“The urgency of this moment must compel us to create a collective vision of what this future must be,” Ms. Harris plans to say on Wednesday, according to prepared remarks released by her office.
The executive order Mr. Biden signed on Monday marked the United States’ most concrete regulatory effort in the A.I. arena to date. Among other things, it requires that companies report to the federal government about the risks that their systems could help countries or terrorists make weapons of mass destruction. It also seeks to lessen the dangers of “deep fakes” — A.I.-generated audio and video that can be difficult to distinguish from authentic footage — that could swing elections or swindle consumers.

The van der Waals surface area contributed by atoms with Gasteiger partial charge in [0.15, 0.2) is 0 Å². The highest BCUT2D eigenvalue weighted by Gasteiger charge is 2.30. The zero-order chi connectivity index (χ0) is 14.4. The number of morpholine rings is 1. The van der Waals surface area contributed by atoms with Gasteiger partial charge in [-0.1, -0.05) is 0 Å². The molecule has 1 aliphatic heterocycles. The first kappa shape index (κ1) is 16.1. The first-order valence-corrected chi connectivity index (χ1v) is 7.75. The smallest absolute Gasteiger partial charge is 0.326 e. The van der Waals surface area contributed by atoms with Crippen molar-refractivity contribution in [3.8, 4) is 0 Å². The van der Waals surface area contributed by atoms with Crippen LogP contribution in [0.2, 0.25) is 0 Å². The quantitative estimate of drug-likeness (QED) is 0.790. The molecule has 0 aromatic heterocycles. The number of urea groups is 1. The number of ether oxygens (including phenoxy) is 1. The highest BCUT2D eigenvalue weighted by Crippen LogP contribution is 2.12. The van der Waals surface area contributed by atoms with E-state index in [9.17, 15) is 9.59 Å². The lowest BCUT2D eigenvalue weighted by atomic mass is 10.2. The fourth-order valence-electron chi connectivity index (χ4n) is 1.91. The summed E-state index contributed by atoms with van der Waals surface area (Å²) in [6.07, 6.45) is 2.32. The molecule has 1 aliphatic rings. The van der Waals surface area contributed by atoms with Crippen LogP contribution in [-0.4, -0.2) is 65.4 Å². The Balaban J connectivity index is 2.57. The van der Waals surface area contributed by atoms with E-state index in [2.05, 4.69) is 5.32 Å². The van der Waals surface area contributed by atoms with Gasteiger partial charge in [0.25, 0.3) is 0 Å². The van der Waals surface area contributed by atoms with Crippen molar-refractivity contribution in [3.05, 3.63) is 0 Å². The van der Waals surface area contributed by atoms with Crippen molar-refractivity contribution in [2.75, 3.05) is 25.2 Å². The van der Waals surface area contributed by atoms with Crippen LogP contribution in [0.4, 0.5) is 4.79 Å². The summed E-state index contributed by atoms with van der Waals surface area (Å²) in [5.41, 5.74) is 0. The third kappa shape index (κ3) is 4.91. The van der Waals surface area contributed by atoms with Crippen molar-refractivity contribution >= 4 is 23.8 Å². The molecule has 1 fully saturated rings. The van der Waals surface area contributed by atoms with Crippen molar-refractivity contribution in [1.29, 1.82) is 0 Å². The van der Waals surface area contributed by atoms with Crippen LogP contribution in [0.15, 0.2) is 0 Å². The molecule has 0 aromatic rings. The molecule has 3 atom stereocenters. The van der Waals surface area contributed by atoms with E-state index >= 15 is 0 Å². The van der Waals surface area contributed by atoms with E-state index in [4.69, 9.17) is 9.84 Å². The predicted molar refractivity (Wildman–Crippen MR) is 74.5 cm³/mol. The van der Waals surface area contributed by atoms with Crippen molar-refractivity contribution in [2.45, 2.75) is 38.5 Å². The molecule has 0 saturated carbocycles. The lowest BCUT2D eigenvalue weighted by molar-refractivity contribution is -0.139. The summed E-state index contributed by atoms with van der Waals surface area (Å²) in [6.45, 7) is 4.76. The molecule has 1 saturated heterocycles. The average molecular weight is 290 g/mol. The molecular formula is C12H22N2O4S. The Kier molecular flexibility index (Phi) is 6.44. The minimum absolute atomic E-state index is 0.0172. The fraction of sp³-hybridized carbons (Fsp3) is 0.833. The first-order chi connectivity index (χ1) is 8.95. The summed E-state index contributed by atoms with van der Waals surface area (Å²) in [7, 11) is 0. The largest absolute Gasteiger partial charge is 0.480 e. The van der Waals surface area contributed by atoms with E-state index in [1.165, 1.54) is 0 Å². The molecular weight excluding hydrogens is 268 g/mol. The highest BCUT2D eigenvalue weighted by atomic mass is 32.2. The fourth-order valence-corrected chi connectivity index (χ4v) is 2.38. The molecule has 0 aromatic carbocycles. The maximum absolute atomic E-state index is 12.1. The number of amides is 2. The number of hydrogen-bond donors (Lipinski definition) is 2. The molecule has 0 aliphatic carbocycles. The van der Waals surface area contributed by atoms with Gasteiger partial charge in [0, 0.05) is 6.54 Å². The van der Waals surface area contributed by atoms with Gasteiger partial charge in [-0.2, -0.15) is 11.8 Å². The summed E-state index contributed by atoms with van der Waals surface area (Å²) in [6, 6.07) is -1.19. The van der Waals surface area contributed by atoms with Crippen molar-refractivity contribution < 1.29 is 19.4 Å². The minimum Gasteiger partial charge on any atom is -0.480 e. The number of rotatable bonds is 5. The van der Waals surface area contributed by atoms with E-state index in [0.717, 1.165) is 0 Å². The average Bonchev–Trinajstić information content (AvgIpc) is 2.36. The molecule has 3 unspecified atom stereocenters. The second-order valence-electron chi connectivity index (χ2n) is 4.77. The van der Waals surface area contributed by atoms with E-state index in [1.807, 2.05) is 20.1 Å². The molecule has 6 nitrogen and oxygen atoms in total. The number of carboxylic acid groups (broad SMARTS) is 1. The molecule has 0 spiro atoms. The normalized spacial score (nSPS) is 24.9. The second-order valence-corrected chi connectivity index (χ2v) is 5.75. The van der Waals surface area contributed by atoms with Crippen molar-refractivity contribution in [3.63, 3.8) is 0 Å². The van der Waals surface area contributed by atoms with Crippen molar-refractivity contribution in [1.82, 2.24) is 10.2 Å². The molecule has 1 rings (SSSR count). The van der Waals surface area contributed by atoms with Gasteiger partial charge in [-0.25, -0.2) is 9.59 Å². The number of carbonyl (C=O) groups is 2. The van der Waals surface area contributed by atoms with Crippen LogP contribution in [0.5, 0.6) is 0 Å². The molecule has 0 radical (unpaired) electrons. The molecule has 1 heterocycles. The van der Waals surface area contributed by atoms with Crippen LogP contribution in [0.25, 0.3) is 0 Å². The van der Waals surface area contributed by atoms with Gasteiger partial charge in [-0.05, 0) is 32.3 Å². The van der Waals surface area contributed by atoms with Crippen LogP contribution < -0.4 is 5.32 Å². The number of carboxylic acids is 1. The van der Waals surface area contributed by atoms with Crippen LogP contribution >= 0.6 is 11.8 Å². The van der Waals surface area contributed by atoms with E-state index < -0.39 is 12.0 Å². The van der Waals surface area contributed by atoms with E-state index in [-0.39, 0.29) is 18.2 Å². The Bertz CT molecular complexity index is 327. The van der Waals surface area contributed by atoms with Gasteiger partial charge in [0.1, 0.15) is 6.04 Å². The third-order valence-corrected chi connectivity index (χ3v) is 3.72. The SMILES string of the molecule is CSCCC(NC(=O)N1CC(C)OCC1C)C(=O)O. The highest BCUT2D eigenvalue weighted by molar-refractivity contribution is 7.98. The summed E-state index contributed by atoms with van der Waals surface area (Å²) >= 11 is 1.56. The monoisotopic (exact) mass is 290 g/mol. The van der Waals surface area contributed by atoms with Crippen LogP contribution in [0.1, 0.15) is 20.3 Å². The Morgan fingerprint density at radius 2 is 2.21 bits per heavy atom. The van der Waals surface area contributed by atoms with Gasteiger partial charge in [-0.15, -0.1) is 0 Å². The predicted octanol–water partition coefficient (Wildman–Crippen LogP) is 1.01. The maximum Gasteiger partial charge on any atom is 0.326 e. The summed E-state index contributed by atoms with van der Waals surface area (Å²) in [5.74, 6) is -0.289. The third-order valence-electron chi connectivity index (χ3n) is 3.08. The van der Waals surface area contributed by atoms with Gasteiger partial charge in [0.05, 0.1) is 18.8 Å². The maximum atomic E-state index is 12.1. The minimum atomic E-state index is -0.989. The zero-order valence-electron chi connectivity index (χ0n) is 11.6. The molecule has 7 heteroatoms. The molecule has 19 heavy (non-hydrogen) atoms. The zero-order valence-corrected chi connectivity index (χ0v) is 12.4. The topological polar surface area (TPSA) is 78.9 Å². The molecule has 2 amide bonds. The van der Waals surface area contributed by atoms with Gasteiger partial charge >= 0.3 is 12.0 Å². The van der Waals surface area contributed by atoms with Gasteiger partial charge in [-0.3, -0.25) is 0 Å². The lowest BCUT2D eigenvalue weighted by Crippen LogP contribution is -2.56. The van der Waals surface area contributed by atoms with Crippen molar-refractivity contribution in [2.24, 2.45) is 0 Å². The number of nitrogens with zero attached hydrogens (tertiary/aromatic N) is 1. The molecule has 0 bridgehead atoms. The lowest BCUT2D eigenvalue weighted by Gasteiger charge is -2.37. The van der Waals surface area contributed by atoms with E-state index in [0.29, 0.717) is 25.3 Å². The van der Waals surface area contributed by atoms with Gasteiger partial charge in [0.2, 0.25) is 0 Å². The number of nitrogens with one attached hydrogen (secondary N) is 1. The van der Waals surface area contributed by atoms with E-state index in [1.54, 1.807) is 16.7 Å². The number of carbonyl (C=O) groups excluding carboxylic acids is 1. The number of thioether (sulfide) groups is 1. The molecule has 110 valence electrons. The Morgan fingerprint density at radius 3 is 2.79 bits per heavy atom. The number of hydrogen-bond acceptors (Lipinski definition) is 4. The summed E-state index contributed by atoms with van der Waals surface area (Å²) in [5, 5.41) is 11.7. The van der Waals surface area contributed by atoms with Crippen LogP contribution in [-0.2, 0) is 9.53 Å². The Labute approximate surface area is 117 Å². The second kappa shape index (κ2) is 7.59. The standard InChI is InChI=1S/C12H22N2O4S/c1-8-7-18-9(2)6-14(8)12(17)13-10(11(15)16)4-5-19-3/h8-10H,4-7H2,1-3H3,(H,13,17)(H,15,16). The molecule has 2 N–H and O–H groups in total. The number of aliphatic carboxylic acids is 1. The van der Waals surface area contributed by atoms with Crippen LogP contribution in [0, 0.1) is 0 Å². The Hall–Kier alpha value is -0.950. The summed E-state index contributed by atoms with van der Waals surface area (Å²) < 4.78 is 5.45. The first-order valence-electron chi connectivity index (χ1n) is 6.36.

“President Biden and I believe that all leaders, from government, civil society and the private sector have a moral, ethical and societal duty to make sure A.I. is adopted and advanced in a way that protects the public from potential harm and ensures that everyone is able to enjoy its benefits,” Ms. Harris plans to say in her remarks.
On Thursday, Ms. Harris will represent the United States in a summit organized by Britain’s prime minister, Rishi Sunak, that is slated to draw tech figures like Elon Musk and representatives from countries that are advancing in A.I., like China.
The United States has trailed places like the European Union, China and Israel in regulating the technology, with Congress yet to pass major legislation on the subject and many of the provisions in Mr. Biden’s executive order largely unenforceable. But the administration has garnered agreements from top companies, which have pledged to manage risks in the race to capitalize on the technology, and has established a “Blueprint for an A.I. Bill of Rights” that focuses on consumer protection.